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My headteacher? He's made all the difference to my life

Guest Post
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Michael Sturman is a personal tutor at Avocet House, a special school and registered care home for boys in Norfolk. In this post, he joins our #CelebrateMySchool campaign and reflects on how his school changed the course of his life. 

‘You need to get out of there, NOW’, he boomed. This is one of my earliest memories of my then headteacher, Jon Lees. I was 10 years old and had locked myself in my mum’s car,  terrified about the prospect of living at Eaton Hall, a residential special school for young people with social, emotional and behavioural difficulties. In the 20 years that followed, I have yet to meet a more motivated, energetic and deeply caring human being than Jon. He shook my hand six years later, on my last day of school, looked me in the eye and told me to get out of here and fulfil my potential. I like to think that is what he meant when he shouted at my anxious 10-year-old self.

[caption id="attachment_5101" align="alignleft" width="180"] Michael, with one of the boys at Avocet House[/caption]

When you are lucky enough to meet people who inspire and motivate you, it is often accompanied by a crucial factor: they make you feel cared for and important. In turn, those people become very important to you. Jon cared for me unconditionally and the relationships I fostered with certain staff at Eaton Hall have remained among the most significant to this day. These emotional connections are, to me, more important than academic success.

I left school at 16 with no real grades to shout about, a part-time job in a local DIY store and, I guess, the emotional insecurities that we never really completely shake from a difficult start in life. I suppose I wasn’t the most desirable employee at that point in time. I was volunteering, though, for a project called XL and working alongside a seconded police officer, Mike Blakey. I knew Mike from his days as a police liaison officer at Eaton Hall. Suddenly I was 16 years old and supporting children with behavioural difficulties. It isn’t possible for me to put into words how amazing it felt to be able to talk to these young people, and have them consider me an adult. There was something that definitely marked in me a special way of working with young people who had experienced similar difficulties to me.

[caption id="attachment_5104" align="alignright" width="807"] Schoolboy Michael (far right), sporting what he thinks was a 'David Beckham' haircut[/caption]

It had always been my lifetime ambition to join the police force, and so after my volunteering stint I sought out work to get some life experience before applying around my 18th birthday.

While my job selling televisions at Comet Electrical was invaluable in introducing me to the world of work, there was always something missing deep down. I thought it was probably the kudos of becoming a police officer. Then Mike mentioned Avocet House to me – a children’s home and special school for children with behavioural difficulties. I was intrigued instantly, and can’t quite explain how much the school's vision resonated with me. I wish I could work somewhere like that, I thought. Then came the reply from Mike that really got me thinking: “Well, why not?”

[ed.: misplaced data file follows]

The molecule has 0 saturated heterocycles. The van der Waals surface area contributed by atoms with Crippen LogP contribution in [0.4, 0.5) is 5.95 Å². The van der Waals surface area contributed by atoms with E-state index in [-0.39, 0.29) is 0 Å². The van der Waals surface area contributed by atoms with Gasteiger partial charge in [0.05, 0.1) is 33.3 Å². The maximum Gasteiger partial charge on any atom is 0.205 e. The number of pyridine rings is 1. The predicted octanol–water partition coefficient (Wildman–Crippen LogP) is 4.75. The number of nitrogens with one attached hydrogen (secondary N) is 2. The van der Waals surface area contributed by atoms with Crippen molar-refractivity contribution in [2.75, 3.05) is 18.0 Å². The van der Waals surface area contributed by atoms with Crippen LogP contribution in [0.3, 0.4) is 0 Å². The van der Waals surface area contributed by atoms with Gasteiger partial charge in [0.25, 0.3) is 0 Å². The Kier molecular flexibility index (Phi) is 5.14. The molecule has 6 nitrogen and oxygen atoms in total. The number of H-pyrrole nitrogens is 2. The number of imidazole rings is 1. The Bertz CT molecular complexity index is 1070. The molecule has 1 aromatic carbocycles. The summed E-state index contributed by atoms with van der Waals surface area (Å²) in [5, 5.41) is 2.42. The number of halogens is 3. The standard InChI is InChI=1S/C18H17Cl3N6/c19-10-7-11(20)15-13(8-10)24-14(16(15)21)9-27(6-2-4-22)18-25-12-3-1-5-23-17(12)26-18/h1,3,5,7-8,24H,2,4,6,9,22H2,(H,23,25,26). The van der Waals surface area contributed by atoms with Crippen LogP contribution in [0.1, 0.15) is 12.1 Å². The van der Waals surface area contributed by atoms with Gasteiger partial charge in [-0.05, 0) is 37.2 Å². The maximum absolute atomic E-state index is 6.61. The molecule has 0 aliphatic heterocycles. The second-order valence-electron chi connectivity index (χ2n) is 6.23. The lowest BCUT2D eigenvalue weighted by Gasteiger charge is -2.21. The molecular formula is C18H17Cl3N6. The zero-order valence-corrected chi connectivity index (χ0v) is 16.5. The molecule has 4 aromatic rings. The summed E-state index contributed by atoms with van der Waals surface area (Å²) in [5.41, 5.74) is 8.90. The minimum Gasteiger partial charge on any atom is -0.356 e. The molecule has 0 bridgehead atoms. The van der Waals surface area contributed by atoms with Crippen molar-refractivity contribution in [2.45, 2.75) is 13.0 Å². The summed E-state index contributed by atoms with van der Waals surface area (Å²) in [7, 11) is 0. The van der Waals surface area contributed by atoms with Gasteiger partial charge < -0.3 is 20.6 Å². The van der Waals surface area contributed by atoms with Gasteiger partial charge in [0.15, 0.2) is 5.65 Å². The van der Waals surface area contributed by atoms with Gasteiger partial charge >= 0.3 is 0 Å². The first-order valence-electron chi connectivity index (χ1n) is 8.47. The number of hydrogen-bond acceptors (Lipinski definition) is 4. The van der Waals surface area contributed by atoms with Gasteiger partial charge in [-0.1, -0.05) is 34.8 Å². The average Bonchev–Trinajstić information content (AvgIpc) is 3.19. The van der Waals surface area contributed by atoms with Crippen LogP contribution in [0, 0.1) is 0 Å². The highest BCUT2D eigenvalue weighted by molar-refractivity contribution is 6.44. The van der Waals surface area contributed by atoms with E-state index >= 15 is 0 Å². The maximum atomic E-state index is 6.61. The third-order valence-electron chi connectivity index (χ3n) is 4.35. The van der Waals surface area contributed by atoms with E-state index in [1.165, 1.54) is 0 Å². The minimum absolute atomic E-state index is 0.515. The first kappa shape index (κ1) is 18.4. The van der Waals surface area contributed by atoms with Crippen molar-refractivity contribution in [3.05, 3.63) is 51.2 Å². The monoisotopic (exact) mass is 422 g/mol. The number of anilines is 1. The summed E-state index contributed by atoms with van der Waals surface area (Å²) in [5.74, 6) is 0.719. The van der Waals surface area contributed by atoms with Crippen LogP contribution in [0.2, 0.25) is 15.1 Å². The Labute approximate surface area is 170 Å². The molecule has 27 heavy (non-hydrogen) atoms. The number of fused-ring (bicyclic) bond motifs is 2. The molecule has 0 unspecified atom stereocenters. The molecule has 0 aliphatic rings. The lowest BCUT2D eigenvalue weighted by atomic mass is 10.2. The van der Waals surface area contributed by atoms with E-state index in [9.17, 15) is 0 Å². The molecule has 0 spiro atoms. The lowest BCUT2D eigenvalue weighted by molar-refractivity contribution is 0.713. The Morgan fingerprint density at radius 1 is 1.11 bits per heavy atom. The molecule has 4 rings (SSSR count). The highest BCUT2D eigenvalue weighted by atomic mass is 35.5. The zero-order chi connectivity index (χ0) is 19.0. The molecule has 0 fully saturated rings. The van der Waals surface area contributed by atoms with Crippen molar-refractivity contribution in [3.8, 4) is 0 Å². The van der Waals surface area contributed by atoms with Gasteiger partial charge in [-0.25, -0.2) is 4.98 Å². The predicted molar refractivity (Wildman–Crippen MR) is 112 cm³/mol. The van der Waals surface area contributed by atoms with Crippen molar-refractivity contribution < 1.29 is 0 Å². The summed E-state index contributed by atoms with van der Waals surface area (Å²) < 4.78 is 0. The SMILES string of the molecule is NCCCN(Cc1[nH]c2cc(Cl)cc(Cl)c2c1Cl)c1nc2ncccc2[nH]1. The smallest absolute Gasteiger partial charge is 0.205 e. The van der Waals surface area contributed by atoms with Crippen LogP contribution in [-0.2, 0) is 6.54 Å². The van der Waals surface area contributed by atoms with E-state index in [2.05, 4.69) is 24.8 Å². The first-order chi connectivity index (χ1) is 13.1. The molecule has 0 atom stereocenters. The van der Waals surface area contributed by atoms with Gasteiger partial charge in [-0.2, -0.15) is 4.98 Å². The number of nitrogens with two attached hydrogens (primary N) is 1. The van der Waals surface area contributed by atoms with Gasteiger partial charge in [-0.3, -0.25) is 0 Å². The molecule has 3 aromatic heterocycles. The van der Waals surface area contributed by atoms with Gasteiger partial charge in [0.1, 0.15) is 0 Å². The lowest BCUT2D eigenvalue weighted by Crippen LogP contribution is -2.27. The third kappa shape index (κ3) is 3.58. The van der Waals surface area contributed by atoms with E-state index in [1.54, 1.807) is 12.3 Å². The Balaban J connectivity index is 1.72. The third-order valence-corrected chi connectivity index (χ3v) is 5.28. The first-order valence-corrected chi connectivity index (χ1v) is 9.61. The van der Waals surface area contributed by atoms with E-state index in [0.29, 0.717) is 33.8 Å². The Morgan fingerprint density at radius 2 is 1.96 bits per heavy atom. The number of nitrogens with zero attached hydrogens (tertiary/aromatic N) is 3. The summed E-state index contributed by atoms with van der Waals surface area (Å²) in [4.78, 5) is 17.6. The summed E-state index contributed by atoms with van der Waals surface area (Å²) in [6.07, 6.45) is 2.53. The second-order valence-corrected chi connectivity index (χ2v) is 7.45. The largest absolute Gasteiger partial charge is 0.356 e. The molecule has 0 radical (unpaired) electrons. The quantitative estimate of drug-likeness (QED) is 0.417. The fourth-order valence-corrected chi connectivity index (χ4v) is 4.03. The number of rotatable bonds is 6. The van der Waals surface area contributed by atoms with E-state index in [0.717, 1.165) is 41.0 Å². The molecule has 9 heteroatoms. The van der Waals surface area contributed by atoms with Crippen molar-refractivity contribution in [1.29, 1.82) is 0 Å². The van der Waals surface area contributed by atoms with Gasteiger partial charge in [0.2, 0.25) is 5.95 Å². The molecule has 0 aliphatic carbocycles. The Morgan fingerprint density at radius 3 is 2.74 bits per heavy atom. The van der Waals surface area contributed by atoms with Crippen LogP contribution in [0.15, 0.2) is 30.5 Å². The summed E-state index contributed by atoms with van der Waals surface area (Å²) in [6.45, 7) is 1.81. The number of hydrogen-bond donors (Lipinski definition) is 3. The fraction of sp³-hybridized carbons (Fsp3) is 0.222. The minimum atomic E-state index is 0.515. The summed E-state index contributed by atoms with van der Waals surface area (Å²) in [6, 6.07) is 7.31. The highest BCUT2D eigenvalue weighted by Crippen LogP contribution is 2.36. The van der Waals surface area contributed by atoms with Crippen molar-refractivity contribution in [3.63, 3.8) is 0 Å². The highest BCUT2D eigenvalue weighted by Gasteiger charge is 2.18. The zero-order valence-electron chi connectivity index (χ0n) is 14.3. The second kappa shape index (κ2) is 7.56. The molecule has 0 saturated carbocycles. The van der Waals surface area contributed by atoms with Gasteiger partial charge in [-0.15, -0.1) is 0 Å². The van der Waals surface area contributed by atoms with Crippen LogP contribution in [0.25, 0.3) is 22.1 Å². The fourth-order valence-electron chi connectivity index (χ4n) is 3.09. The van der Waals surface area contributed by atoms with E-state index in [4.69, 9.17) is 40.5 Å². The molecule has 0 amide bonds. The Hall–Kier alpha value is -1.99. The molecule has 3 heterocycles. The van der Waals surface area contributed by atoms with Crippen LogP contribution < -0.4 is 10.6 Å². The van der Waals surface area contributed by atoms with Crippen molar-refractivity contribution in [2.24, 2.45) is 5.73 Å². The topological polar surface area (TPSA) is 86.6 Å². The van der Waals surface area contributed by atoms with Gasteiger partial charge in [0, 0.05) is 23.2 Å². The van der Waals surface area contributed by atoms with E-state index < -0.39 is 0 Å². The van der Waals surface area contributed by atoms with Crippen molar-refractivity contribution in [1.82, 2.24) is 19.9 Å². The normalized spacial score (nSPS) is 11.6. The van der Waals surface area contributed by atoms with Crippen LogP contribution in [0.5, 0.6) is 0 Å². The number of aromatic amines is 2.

And so I applied for a role at Avocet House at 21. By this point I had already applied to – and been rejected from – the police four times. I didn’t expect to get an interview  – I was waiting for a polite rejection, and to get back to selling televisions. But as any child who has been in the system will tell you, we are very resilient to setbacks. What’s one more?

As it turned out, Jon was now headteacher at Avocet House, and yet again he demonstrated absolute faith in me. He gave me the job, and today I am a personal tutor for two boys whose lives haven’t always worked out so great for them. It is truly the most rewarding job I could ever have hoped for. It wasn’t the kudos of being a police officer that I’d been looking for. It was the chance to make a difference for people a little bit like me.

[caption id="attachment_5103" align="alignleft" width="827"] Jon, shaking Michael's hand and sending him out into the world[/caption]

I can think of no better place to do this than at Avocet House. Jon has developed a no-limits philosophy, and he is absolutely true to his vision. I wouldn’t be working here if he wasn’t – because most other people wouldn’t have taken a chance on me. There is nothing, he believes, that our boys can’t do. And to this day there is nothing he believes I cannot do. Jon continues to care for me in the same way he did as my own headteacher.

We grow together as a community and as individuals, and I have developed so much in my time working here. My professional life has enabled me to develop socially – not something I imagined happening for me when I was that frightened 10-year-old boy about to move away from home.

People often ask me what makes a good key worker. The answer is simple: unconditional care. I will always be there for our boys at Avocet House, and I will shake their hand on the day they leave us and encourage them to get out there and fulfil their potential. I’ll do that because somebody was there and believed in me. It has made all the difference to my life.I have given you a small insight into my personal story, but there are many more stories worth telling of Avocet House. I am, and will always be, truly grateful to Jon and the many fantastic people I've met on my journey so far. The philosophy of no-limits thinking is now a way of life for me, and I try to share this fantastic gift with the young people I work with today, and in the years to come.


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